In 1969, a brutal police raid on the Stonewall Inn in Manhattan's Greenwich Village ignited the gay liberation movement, and a year later, nonprofit advocacy group Christopher Street West helped put together the world's first government-sanctioned gay pride parade. Today, the same organization is behind L.A. Pride Week, which features a series of events designed to bring more visibility to LGBTQ rights. Included are a Women's Party, Trans Party, LGBT Night at Dodger Stadium, the weekend-long L.A. Pride Festival and #ResistMarch, which aims to call attention to not only LGBTQ rights but human rights worldwide. Various locations; Mon., June 5-Sun., June 11; various prices. lapride.org. —Tanja M. Laden
Comedian Chris Fleming is a refreshing reminder that not all YouTube celebrities are talentless millennial a-holes with webcams, too many opinions and way too much time on their hands. Fleming rose to internet prominence playing the title character, Gayle, in a series of webisodes about a Type-A suburban mom on the rampage. He's since gone on to delight fans with genuinely funny YouTube rants about anxiety, his gender (he's a dude who just happens to have long hair) and hooking up with Mike Pence, not to mention viral songs such as “I'm Afraid to Talk to Men,” about not feeling adequately masculine, and “Back in the Subaru,” about having a tendency to attract lesbians who are giving guys one last shot. The L.A. transplant stops by Largo on his West Coast tour. Largo, 366 N. La Cienega, Beverly Grove; Tue., June 6, 8:30 p.m. (doors 7 p.m.); $30. (310) 855-0350, largo-la.com. —Gwynedd Stuart
Dr. Katz, Professional Therapist, the animated comedy that ran on Comedy Central between 1995 and 2002, was about a nebbishy psychotherapist and single dad (voiced by Jonathan Katz), with a slacker son (H. Jon Benjamin) and an apathetic receptionist (Laura Silverman), who treated the various neuroses of famous patients. Co-created by Tom Snyder using his Squigglevision animation method, the episodes included the voices of David Mamet, Winona Ryder, Jon Stewart, Conan O'Brien, Louis C.K., Julia Louis-Dreyfus, Joan Rivers and Patton Oswalt, among many others. (Best line by divorced Joy Behar: “I want a man in my life, but not in my house.”) Earlier this year, Katz starred in a stage version at several comedy festivals, including January's Riot L.A. If you still want to hear what the bald, soft-spoken doctor has been up to after almost 20 years, Audible launches the 15-episode Dr. Katz: The Audio Files on June 8, featuring Sarah Silverman, Ted Danson, Ray Romano, Margaret Cho, “Weird Al” Yankovic and others. To celebrate the series, Cinefamily hosts the taping Dr. Katz: The Audio Files Live!, with Katz, Laura Silverman and special guests. Cinefamily, 611 N. Fairfax Ave., Beverly Grove; Tue., June 6, 7:30 p.m.; $25. (323) 330-4412, cinefamily.org. —Siran Babayan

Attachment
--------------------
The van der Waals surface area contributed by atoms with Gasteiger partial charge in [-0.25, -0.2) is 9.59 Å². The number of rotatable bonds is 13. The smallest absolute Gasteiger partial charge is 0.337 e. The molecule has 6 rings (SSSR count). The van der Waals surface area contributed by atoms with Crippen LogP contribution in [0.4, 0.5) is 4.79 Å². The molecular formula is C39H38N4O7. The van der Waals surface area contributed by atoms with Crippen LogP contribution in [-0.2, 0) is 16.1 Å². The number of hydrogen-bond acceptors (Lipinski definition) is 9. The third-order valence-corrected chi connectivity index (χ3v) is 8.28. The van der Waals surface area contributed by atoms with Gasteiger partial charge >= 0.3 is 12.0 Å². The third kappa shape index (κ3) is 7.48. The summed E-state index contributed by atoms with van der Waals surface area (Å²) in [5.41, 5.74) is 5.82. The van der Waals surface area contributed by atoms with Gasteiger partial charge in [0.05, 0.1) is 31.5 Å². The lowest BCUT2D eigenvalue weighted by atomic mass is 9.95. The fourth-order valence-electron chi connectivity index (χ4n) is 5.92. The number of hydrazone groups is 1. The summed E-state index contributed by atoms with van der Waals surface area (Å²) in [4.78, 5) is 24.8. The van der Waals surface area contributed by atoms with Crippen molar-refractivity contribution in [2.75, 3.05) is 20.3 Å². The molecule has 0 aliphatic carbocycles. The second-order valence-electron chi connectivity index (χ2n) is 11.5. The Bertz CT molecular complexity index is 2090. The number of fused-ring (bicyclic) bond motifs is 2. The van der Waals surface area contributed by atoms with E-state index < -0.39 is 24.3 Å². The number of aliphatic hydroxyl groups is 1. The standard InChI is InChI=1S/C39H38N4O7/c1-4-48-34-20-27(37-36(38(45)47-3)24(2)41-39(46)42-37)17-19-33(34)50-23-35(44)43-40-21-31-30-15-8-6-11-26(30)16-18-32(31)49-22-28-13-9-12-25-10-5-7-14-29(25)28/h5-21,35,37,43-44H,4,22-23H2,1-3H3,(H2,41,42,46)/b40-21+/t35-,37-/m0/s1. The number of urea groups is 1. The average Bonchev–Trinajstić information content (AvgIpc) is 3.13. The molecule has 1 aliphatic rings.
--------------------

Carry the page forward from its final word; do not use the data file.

“Early, funny” Woody Allen gave way to “tasteful, dramatic” Woody Allen in the late 1970s, reaching an apotheosis with the trenchant Crimes and Misdemeanors in 1989. Hannah and Her Sisters, made three years prior, is nearly as good: a quilt of New York City life studded with a powerhouse cast. Michael Caine and Dianne Wiest took home Oscars, as did Allen for Best 0riginal Screenplay. If you're a Woody skeptic, this one just might convince you that he was once capable of turning out warm, human-scaled dramas. LACMA, 5905 Wilshire Blvd., Mid-Wilshire; Tue., June 6, 1 p.m.; $4. (323) 857-6000, lacma.org. —Nathaniel Bell
Before he launched one of the biggest global brands, Walt Disney had far more humble beginnings as a young animator in Los Angeles. Disney and his brother, Roy, set up the Disney Bros. Cartoon Studio at 4649 and 4651 Kingswell Ave. in Los Feliz, and later at 2719 Hyperion Ave., where Mickey Mouse was created and the first full-length animated feature film, Snow White and the Seven Dwarfs, was released. Hosted by the Hollywood Foreign Press Association and Hollywood Heritage Museum, Evening @ the Barn: Walt's Dream Factory looks at the early history of the Disney studio, including its current location in Burbank, which opened in 1940. Jim Fanning, author of 2015's The Disney Book: A Celebration of the World of Disney, uses rare photographs and clips to explore the studio's backlot, soundstages and buildings from the 1940s to the '60s. The program includes a raffle and display of Disney memorabilia. Hollywood Heritage Museum, 2100 N. Highland Ave., Hollywood Hills; Wed., June 7, 7:30-10 p.m.; $15. (323) 874-4005, hollywoodheritage.org. —Siran Babayan